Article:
Document Type


Degree Name

Master of Science (MSc)



Program Name/Specialization

Biological and Chemical Sciences


Faculty of Science

First Advisor

Dr. Masoud Jelokhani-Niaraki

Advisor Role

Primary Supervisor

Second Advisor

Dr. Matthew Smith

Advisor Role


Third Advisor

Dr. Lillian DeBruin


This study aims to expand the understanding of interactions between membrane lipids and proteins, and relate it to their biological functions in two experimental systems. The first system focuses on the interaction and conformation of a membrane protein Uncoupling Protein 4 (UCP4) in mitochondrial inner membrane lipids, in the absence and presence of cardiolipin; a lipid specific to mitochondrial inner membranes. The second system considers the interaction and conformation of a cell penetrating peptide, Penetratin, which can interact with both mammalian and bacterial cells. A N- and C-termini protected form of this 16-meric peptide (Pen2) was used to explore its interaction with neutrally and negatively charged mammalian cell model membranes, as well as negatively charged bacterial cell membrane mimics to study its antibacterial potential. In both systems surface pressure analysis including compression isotherms, adsorption kinetics, and protein-lipid affinities using Langmuir-Blodgett trough tensiometric methods was employed. Circular dichroism (CD) spectroscopy was used to assess the conformation and modes of interaction of the proteins in various lipid systems. Isothermal titration calorimetry (ITC) was used to explore the thermodynamics of binding of Pen2 with lipid membrane models. Comparing these different phospholipid environments mimicking mammalian and bacterial membrane systems allows for an in-depth biophysical understanding of the protein-lipid interactions on the surfaces of cell membranes. Overall, the findings of this study may have broader implications for understanding that the biophysical principles, notably surface pressure, are critical for a wide range of cellular processes. The results of this research on UCP4 and Pen2 provide new insights into the influence of the physiochemical properties of lipids on the conformational/functional properties of MPs and the mechanism of action of MAPs in membranes. In particular, the role of UCP4 in stabilizing the membrane structure at lower surface areas and higher surface pressures and the variability of the modes of interaction of Pen2 with different biological membranes (mammalian vs. bacterial cell membranes).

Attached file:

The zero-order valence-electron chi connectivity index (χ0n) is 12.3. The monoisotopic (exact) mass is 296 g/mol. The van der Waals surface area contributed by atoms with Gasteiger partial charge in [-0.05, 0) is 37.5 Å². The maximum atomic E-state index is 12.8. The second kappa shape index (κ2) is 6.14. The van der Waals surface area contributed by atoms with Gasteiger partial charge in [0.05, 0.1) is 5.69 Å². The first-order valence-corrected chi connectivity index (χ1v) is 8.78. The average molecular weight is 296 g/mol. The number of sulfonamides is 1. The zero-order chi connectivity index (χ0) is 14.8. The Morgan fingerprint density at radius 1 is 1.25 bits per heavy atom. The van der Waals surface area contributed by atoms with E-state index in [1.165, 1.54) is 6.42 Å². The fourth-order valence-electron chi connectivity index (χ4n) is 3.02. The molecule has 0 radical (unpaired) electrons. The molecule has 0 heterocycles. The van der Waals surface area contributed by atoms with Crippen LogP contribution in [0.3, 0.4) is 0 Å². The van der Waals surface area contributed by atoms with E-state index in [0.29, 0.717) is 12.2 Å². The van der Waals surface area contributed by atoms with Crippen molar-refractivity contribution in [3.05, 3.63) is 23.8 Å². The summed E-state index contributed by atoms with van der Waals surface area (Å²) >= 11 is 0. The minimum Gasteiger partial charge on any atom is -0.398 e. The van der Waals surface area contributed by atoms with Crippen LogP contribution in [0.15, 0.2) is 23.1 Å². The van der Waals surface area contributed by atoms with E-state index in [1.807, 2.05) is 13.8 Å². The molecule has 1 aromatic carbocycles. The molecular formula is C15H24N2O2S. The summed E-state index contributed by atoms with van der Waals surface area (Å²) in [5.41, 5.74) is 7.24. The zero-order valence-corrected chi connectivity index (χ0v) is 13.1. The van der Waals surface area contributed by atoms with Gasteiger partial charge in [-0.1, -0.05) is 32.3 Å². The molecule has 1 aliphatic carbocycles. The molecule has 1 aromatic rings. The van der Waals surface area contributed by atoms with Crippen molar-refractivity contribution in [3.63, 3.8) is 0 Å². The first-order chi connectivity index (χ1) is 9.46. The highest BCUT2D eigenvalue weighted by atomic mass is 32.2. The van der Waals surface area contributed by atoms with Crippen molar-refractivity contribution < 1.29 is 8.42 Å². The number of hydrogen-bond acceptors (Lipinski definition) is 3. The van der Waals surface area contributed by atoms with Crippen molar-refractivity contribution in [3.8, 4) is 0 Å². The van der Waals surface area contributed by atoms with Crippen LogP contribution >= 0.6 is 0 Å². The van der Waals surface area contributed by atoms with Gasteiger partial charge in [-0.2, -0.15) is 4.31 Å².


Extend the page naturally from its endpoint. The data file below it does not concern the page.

Convocation Year


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